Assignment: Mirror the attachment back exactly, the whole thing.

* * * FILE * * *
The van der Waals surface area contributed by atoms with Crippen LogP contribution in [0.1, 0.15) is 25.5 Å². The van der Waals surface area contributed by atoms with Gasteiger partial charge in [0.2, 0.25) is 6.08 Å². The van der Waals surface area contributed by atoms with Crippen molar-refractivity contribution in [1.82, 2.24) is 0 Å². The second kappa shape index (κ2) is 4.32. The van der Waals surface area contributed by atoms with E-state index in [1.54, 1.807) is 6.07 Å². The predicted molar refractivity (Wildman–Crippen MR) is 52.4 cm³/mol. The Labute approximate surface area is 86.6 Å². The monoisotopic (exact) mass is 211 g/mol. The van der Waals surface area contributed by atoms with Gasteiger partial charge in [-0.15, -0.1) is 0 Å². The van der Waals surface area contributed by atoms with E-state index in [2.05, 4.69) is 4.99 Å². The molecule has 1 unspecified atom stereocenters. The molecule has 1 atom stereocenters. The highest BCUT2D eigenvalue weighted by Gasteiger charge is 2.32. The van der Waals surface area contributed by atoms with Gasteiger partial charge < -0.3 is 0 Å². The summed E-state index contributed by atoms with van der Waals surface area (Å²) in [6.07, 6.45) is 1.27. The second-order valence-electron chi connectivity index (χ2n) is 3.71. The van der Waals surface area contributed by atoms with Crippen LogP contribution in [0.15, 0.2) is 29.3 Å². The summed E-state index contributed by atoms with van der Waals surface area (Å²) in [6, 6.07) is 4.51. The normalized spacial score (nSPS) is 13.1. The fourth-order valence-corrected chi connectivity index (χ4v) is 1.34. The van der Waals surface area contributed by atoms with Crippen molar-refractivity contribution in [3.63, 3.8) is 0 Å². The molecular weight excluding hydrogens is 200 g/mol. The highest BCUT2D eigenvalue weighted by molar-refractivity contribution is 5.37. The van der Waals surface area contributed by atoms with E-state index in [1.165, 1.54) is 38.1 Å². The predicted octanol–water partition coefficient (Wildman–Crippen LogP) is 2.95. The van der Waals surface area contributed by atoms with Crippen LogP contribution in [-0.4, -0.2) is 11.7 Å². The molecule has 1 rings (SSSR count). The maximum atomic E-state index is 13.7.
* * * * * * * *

The van der Waals surface area contributed by atoms with Crippen LogP contribution in [0.1, 0.15) is 25.5 Å². The van der Waals surface area contributed by atoms with Gasteiger partial charge in [0.2, 0.25) is 6.08 Å². The van der Waals surface area contributed by atoms with Crippen molar-refractivity contribution in [1.82, 2.24) is 0 Å². The second kappa shape index (κ2) is 4.32. The van der Waals surface area contributed by atoms with E-state index in [1.54, 1.807) is 6.07 Å². The predicted molar refractivity (Wildman–Crippen MR) is 52.4 cm³/mol. The Labute approximate surface area is 86.6 Å². The monoisotopic (exact) mass is 211 g/mol. The van der Waals surface area contributed by atoms with Gasteiger partial charge in [-0.15, -0.1) is 0 Å². The van der Waals surface area contributed by atoms with E-state index in [2.05, 4.69) is 4.99 Å². The molecule has 1 unspecified atom stereocenters. The molecule has 1 atom stereocenters. The highest BCUT2D eigenvalue weighted by Gasteiger charge is 2.32. The van der Waals surface area contributed by atoms with Gasteiger partial charge < -0.3 is 0 Å². The summed E-state index contributed by atoms with van der Waals surface area (Å²) in [6.07, 6.45) is 1.27. The second-order valence-electron chi connectivity index (χ2n) is 3.71. The van der Waals surface area contributed by atoms with Crippen LogP contribution in [0.15, 0.2) is 29.3 Å². The summed E-state index contributed by atoms with van der Waals surface area (Å²) in [6, 6.07) is 4.51. The normalized spacial score (nSPS) is 13.1. The fourth-order valence-corrected chi connectivity index (χ4v) is 1.34. The van der Waals surface area contributed by atoms with Crippen molar-refractivity contribution in [3.63, 3.8) is 0 Å². The molecular weight excluding hydrogens is 200 g/mol. The highest BCUT2D eigenvalue weighted by molar-refractivity contribution is 5.37. The van der Waals surface area contributed by atoms with E-state index in [1.165, 1.54) is 38.1 Å². The predicted octanol–water partition coefficient (Wildman–Crippen LogP) is 2.95. The van der Waals surface area contributed by atoms with Crippen LogP contribution in [-0.4, -0.2) is 11.7 Å². The molecule has 1 rings (SSSR count). The maximum atomic E-state index is 13.7.